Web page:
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GE's energy business could soon look very different

  • GE will transform its business to focus on three segments, including selling equipment and services to power plants.
  • CEO John Flannery said the company may exit its controlling stake in Baker Hughes, an oilfield services company.
  • Flannery also flagged strengths and weaknesses in GE Renewable Energy, which is weighted to wind energy.

General Electric's footprint in the energy world could soon look substantially different as the conglomerate embarks upon a transformation plan announced on Monday.

The company intends to remain in the business of supplying power plants with equipment and services, an industry it dominates alongside German rival Siemens. But GE could exit the oil and gas industry, and its role in renewable energy remains somewhat uncertain.

Shares of GE closed about 7 percent lower on Monday.

The rise of solar and wind energy has created challenges for GE's power business, which is focused on selling and servicing the turbines and other equipment at the heart of natural gas- and coal-fired plants. GE and Siemens are selling fewer of these systems, raising questions about their ability to capitalize on lucrative service contracts.

"Our power business is a challenged business right now. We've got a lot of work to do," said GE CEO John Flannery during a conference call on Monday.

"It's a heavy lift to turn around, but it's a fundamental asset, strong franchise in an essential infrastructure business. We can improve that a lot in the next one to two years," he said.

Making matters worse, GE executives acknowledged a number of missteps in recent years. The company misread aspects of the power market, leaving it with large inventories of equipment.

"We have exacerbated the market situation with some really poor execution," Flannery said.

On Monday, Russell Stokes, the president and CEO of GE Power, said his unit would aim to cut about $1 billion in structural costs, fix operational problems and adjust the size of the business to meet the realities of the market. He also said GE is lowering its outlook for the amount of equipment it expects to sell next year.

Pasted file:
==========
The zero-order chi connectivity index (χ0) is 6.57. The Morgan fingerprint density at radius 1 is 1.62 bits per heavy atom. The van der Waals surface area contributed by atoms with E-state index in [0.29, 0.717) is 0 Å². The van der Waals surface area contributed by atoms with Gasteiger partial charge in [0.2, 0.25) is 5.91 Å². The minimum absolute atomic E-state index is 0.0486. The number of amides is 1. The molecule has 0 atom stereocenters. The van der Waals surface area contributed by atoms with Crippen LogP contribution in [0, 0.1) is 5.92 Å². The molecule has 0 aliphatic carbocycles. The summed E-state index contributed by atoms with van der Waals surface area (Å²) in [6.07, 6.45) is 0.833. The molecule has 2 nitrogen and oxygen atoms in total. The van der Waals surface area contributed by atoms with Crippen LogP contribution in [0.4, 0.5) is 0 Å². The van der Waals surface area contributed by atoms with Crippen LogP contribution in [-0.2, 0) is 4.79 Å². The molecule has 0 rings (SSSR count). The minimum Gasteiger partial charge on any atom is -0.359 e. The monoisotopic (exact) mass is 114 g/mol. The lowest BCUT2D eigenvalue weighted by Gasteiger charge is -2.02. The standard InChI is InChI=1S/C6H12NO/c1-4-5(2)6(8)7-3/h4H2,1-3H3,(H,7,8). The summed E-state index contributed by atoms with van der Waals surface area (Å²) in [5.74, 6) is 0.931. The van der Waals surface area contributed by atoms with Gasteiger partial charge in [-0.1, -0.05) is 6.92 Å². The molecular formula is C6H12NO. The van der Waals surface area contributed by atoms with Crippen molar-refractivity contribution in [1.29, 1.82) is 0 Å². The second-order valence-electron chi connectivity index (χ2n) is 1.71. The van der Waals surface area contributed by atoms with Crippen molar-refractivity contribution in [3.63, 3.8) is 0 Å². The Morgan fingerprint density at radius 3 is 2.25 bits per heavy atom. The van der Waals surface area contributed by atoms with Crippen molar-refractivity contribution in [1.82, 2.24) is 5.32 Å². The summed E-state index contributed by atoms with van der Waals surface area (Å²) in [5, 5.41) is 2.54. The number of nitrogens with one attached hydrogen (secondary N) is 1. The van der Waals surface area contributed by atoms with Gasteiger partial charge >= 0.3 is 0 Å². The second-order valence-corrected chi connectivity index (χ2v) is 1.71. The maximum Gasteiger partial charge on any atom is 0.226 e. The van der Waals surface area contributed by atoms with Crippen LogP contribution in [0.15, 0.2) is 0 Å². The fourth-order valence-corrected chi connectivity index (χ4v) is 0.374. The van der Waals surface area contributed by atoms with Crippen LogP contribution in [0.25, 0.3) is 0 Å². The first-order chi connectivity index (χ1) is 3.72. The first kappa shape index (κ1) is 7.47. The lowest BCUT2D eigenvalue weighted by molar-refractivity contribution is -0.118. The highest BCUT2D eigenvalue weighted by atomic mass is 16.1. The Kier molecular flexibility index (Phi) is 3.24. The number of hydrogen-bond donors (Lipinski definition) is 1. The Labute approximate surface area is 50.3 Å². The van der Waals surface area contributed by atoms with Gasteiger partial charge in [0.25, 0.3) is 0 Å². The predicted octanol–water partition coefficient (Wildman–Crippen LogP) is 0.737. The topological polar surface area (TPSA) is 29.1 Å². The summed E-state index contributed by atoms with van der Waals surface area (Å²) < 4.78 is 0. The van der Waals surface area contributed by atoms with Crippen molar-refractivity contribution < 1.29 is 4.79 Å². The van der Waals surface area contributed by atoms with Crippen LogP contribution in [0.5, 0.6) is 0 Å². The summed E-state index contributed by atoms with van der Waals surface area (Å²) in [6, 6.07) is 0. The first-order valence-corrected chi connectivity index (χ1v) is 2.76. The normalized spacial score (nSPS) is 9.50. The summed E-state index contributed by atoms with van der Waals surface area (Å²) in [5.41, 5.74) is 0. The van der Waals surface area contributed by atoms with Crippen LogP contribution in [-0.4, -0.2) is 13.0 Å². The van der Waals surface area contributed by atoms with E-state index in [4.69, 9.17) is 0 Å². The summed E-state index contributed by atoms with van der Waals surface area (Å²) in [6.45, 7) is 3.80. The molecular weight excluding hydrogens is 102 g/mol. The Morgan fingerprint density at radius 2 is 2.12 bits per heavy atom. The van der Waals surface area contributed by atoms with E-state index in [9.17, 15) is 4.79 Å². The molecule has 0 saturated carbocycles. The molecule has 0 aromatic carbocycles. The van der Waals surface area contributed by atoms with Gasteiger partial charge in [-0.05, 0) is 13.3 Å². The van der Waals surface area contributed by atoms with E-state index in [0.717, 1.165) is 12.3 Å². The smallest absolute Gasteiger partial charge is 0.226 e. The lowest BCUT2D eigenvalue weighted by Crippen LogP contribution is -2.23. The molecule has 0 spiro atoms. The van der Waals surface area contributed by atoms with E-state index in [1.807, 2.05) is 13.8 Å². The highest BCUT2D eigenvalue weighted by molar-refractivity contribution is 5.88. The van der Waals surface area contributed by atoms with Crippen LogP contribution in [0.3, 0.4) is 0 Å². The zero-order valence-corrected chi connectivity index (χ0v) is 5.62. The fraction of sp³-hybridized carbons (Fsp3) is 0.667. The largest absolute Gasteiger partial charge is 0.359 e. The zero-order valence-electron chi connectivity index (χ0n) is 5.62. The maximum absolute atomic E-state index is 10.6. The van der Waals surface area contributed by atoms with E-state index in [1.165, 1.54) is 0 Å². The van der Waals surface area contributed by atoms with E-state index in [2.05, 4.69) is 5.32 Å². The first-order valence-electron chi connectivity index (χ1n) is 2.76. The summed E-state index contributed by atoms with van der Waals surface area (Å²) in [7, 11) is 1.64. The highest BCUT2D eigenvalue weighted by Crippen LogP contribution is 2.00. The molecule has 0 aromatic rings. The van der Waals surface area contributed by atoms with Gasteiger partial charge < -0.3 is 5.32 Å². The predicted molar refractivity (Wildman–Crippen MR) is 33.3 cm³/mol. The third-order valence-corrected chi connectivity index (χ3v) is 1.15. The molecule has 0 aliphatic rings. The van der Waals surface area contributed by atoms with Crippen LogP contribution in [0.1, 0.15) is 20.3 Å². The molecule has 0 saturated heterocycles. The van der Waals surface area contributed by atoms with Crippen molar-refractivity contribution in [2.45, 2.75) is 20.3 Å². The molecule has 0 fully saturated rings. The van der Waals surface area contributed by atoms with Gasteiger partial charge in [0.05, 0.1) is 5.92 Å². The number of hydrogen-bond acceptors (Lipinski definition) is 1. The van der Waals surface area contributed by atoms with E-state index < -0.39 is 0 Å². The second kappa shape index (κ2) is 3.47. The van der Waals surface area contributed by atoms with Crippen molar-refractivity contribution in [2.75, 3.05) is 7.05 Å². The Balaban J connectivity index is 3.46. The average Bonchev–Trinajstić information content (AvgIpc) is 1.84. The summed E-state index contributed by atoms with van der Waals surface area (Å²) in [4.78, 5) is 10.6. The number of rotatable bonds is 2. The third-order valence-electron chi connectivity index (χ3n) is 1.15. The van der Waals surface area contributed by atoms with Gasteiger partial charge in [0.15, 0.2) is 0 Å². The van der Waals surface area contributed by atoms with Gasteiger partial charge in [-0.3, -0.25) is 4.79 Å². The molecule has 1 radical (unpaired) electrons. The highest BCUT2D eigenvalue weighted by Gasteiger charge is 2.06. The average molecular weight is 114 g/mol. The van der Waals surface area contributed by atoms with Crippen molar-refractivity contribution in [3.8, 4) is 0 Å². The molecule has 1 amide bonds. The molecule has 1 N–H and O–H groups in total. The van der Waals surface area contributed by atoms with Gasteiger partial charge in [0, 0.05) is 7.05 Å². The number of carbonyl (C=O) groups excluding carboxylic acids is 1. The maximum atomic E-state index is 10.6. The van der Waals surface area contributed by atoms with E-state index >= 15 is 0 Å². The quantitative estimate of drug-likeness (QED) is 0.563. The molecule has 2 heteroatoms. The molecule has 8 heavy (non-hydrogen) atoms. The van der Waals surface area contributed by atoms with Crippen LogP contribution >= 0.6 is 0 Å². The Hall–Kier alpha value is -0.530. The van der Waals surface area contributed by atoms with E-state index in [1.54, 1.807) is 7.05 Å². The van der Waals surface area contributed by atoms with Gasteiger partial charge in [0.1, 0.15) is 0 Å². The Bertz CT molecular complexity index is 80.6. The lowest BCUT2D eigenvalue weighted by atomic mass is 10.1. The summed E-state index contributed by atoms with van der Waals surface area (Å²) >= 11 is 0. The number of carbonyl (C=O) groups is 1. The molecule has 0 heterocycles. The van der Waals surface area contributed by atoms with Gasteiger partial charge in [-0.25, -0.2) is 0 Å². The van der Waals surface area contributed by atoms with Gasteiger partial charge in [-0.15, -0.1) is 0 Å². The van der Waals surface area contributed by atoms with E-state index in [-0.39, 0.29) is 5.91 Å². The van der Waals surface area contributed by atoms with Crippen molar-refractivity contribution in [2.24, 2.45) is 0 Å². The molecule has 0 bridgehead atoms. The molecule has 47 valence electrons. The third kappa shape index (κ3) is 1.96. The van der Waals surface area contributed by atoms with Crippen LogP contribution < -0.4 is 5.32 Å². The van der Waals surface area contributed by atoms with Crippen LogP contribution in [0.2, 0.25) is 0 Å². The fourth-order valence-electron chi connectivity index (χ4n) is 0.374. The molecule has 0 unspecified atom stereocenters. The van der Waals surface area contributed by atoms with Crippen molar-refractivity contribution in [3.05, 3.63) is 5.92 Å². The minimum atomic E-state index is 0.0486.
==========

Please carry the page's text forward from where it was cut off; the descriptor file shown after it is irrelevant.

Flannery also signaled that GE will consider selling off its majority share in Baker Hughes, a separately traded company formed by the merger of GE's oil and gas unit and oilfield services firm Baker Hughes.

GE Oil & Gas was primarily known as an equipment manufacturer, while Baker Hughes specializes in services like horizontal drilling and hydraulic fracturing. The company aims to better compete with giants like Halliburton and Schlumberger and to use GE's big data analytics capabilities to improve Baker Hughes' services.

While GE expects the company to increase revenue and profit in coming years, the conglomerate is trying to reduce its exposure to volatility and commodities, which tends to consume management's focus, Flannery said. Oilfield services have been under pressure throughout a three-year downturn in oil prices.

GE recently set up a new finance and capital allocations committee, and its first task will be evaluating the company's options to exit its Baker Hughes stake, Flannery said.

Flannery similarly flagged strengths and weaknesses in GE's renewable power business, which focuses on developing wind turbines.

There's strong growth in the wind industry, and GE Renewable Energy is pushing into the integration of wind turbines and battery storage, a major trend in the space, Flannery said.

However, intense price competition is putting pressure on margins, he noted. That makes it critical for GE to drive down costs and successfully integrate LM Wind Power, a Danish maker of rotor blades for wind towers that GE acquired this year.